When working with Infrastructure as Code (IaC) it’s difficult to know sometimes where to start. You have a couple of options, go to the Terraform on Azure documentation, then figure out how to write some Terraform templates. Or you can start with a tool like NubesGen that allows you to build your Terraform files (and Bicep) from an easy set of options, spitting out a Terraform template that includes all of the best practices.
Those options are great when you’re wanting to create new infrastructure, but previously, you couldn’t import your existing infrastructure into Terraform. Ah, but now you can! Introducing Azure Terrafy!
Azure Terrafy allows you to easily and quickly import your existing Azure infrastructure into Terraform HCL AND import it into your Terraform state (Learn about state files here. This has been one of the BIGGEST and coolest feature releases that all of you in the community (and myself) have been asking for! It’s great to adopt new working tools and practices for when we start a new project, but every single customer I work with wants to know how to manage their legacy infrastructure. The biggest challenge we face in ITOps is managing that legacy infrastructure.
Let’s walk through how to get started using Azure Terrafy:
go install github.com/Azure/aztfy@latest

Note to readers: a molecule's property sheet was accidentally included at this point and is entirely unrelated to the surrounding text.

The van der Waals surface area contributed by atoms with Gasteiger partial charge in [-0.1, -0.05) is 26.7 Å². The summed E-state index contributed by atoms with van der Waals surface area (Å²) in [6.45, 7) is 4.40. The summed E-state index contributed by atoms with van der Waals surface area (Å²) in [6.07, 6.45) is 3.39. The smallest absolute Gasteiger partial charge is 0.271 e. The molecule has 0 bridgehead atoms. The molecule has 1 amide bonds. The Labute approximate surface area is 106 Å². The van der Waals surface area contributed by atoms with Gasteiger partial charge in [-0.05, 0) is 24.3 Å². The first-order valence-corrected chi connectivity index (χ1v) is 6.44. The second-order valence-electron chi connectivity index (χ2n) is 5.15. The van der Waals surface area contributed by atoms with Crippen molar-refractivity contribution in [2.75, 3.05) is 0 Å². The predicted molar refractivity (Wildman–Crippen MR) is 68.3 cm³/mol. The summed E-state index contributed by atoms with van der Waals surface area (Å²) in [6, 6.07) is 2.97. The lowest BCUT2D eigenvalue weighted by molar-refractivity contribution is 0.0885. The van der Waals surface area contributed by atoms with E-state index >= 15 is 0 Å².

I opted for the latter option:
Aztfy will now begin the import process:
It will show you the importing resources as it run, along with a progress bar:
Aztfy found 250 resources in my resource group along with their dependencies, scrolling through I can proceed to the end of the screen and review my options. From this view we can filter our results, show any errors/recommendations, or import our resources:
5. Type ‘w’ to import all of the viewed resources. Aztfy will begin to generate your Terraform scripts and it does all of the heavy lifting for you. Not only does it create your Terraform scripts, it will include the dependencies and update the state.
Once Azure Terrafy has completed, you can open your folder and see the newly generated template files:
You can open the Azure portal and visually check that the resource naming, dependencies and settings have been imported successfully.
6. The best way to validate the importing of your resources is by running ‘Terraform Plan’
This will confirm that your configuration matches your infrastructure. The output will confirm that no changes need to be made.
Congratulations! You’ve successfully imported your existing infrastructure in Azure into Terraform templates!
While this makes importing existing resources a breeze, there are some things to be conscious of at this point.
There is no such thing as a perfect tool, but the announcement of Azure Terrafy is a huge step in the right direction!
Read more about the aztfy announcement and the new AzAPI Terraform Provider (TL;DR: Day 0 support for ALL Azure resources when creating Terraform templates), the Microsoft team has done an amazing job at removing the need for ARM templates to be embedded in your Terraform templates along with launching this new tool. You can also check out the azty GitHub repo here for more details on how the tool works and new features.
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